Note: This is an archived Handbook entry from 2015.
|Dates & Locations:|| |
This subject has the following teaching availabilities in 2015:June, Parkville - Taught on campus.
Timetable can be viewed here. For information about these dates, click here.
|Time Commitment:||Contact Hours: 21 hours |
Total Time Commitment:
|Recommended Background Knowledge:||None|
|Non Allowed Subjects:||None|
|Core Participation Requirements:||
For the purposes of considering request for Reasonable Adjustments under the Disability Standards for Education (Cwth 2005), and Student Support and Engagement Policy, academic requirements for this subject are articulated in the Subject Overview, Learning Outcomes, Assessment and Generic Skills sections of this entry.
It is University policy to take all reasonable steps to minimise the impact of disability upon academic study, and reasonable adjustments will be made to enhance a student's participation in the University's programs. Students who feel their disability may impact on meeting the requirements of this subject are encouraged to discuss this matter with a Faculty Student Adviser and Student Equity and Disability Support: http://services.unimelb.edu.au/disability
A/Prof Michael Salzberg
Philosophical and ethical issues pervade psychiatric thinking and everyday practice, as well as mental health policy. Key questions concern:
The unit aims to provide an overview of this field, oriented particularly to the needs of psychiatrists- in-training, undertaking the training programme of the Royal Australian and New Zealand College of Psychiatrists (RANZCP), but the content will be relevant and of interest to non-trainee and non-medical participants involved in the mental health sector. The subject title includes the word ‘history’ as, wherever possible, the content will be taught with an historical emphasis, using case studies from the history of psychiatry (as well as from the present) to complement the more philosophical teaching.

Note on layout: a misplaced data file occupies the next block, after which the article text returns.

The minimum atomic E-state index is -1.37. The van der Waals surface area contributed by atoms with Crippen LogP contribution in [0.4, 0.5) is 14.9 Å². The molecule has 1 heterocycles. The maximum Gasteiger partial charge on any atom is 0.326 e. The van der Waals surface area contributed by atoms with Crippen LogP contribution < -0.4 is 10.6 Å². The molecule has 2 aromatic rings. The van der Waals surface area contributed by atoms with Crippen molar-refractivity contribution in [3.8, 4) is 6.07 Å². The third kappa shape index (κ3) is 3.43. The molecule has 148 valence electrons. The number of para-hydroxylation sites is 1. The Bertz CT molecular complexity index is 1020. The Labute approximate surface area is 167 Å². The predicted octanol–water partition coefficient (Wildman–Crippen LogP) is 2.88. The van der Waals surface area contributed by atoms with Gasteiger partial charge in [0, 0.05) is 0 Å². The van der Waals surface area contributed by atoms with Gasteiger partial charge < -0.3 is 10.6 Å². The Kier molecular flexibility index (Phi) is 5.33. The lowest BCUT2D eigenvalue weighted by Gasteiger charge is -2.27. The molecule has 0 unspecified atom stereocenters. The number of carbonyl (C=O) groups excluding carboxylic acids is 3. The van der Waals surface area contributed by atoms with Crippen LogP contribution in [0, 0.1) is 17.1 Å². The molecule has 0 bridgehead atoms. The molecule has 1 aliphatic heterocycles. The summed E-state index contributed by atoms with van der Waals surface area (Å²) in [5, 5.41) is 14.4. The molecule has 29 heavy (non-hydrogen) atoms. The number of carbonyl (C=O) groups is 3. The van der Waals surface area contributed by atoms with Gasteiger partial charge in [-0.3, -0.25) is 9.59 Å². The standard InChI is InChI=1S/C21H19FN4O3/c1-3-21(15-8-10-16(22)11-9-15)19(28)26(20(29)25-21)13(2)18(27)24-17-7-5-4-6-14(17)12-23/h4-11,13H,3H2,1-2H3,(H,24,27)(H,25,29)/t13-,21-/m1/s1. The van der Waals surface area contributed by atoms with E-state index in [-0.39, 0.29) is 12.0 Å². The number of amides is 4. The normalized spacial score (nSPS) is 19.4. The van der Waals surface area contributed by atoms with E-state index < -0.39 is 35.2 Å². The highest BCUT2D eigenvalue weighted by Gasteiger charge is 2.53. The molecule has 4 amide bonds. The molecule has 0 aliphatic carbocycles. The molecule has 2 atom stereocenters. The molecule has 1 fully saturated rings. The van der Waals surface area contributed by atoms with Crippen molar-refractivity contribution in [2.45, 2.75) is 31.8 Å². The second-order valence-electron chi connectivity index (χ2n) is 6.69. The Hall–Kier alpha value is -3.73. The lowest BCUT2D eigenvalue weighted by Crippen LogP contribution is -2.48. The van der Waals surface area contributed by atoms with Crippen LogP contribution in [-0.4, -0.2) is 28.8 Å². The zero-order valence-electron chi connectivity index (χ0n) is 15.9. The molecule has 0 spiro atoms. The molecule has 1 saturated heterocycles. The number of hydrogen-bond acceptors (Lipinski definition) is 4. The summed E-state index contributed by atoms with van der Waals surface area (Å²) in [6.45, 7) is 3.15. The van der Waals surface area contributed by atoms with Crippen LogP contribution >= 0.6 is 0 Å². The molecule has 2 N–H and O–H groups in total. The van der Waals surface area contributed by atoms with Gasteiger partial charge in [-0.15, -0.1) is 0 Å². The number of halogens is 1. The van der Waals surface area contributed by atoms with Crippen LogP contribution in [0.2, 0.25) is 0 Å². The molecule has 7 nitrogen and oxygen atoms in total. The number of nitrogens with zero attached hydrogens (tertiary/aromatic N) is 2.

A strong theme in the course will be the many implications of neuroscience, including social neuroscience, for psychiatry, including implications for concepts of self and human identity, for psychological enhancement, for surveillance and ‘mind-reading’ and for prediction and management of socially undesired traits. An emerging issue is the potential use of digital media and technologies (the web, apps), employing social neuroscience techniques in psychiatric care, eg, programs that assess facial movement and voice features to diagnose depression. The concept of ‘neurodiversity’ will be discussed as will some attempted integrations of psychological and neurobiological ways of thinking, such as neuropsychoanalysis.
An important topic will be the ethical and effective communication of psychiatric science to patients and to the general community.
On completion of this unit students will be able to:
Bloch S, Green S (2009) ‘Psychiatric Ethics.’ Oxford University Press
Ghaemi, SN (2003) ‘The concepts of psychiatry’. Johns Hopkins University Press
Fulford KWM, Thronton T, Graham G (eds) (2006) ‘Oxford textbook of philosophy and psychiatry’. Oxford University Press
Broome MR, Bortolotti L (eds) (2009) ‘Psychiatry as cognitive neuroscience: philosophical perspectives’ Oxford University Press
Choudhury S, Slaby J (eds) (2012) ‘Critical neuroscience: a handbook of the social and cultural contexts of neuroscience’ Wiley-Blackwell
|Breadth Options:|| |
This subject is not available as a breadth subject.
|Fees Information:||Subject EFTSL, Level, Discipline & Census Date|
On successful completion of the unit the student will have acquired the capacity to:
1. Describe basic concepts of main present-day theories of mind/brain relations
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